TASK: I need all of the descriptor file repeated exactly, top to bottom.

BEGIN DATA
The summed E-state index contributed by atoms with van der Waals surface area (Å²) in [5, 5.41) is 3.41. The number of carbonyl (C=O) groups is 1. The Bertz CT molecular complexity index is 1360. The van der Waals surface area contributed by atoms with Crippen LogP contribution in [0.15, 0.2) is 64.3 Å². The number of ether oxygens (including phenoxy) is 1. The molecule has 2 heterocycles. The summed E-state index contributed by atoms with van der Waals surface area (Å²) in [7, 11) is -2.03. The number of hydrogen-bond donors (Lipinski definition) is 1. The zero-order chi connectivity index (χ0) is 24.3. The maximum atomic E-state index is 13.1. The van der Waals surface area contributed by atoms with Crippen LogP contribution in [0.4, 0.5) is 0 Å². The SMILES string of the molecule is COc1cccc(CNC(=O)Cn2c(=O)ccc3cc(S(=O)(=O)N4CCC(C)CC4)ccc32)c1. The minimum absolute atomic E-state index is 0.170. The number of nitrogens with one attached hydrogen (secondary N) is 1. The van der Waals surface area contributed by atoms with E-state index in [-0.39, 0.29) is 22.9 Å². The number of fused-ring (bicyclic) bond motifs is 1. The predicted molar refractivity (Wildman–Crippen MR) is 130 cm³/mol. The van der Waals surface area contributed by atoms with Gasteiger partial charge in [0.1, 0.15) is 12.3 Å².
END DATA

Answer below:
The summed E-state index contributed by atoms with van der Waals surface area (Å²) in [5, 5.41) is 3.41. The number of carbonyl (C=O) groups is 1. The Bertz CT molecular complexity index is 1360. The van der Waals surface area contributed by atoms with Crippen LogP contribution in [0.15, 0.2) is 64.3 Å². The number of ether oxygens (including phenoxy) is 1. The molecule has 2 heterocycles. The summed E-state index contributed by atoms with van der Waals surface area (Å²) in [7, 11) is -2.03. The number of hydrogen-bond donors (Lipinski definition) is 1. The zero-order chi connectivity index (χ0) is 24.3. The maximum atomic E-state index is 13.1. The van der Waals surface area contributed by atoms with Crippen LogP contribution in [0.4, 0.5) is 0 Å². The SMILES string of the molecule is COc1cccc(CNC(=O)Cn2c(=O)ccc3cc(S(=O)(=O)N4CCC(C)CC4)ccc32)c1. The minimum absolute atomic E-state index is 0.170. The number of nitrogens with one attached hydrogen (secondary N) is 1. The van der Waals surface area contributed by atoms with E-state index in [-0.39, 0.29) is 22.9 Å². The number of fused-ring (bicyclic) bond motifs is 1. The predicted molar refractivity (Wildman–Crippen MR) is 130 cm³/mol. The van der Waals surface area contributed by atoms with Gasteiger partial charge in [0.1, 0.15) is 12.3 Å².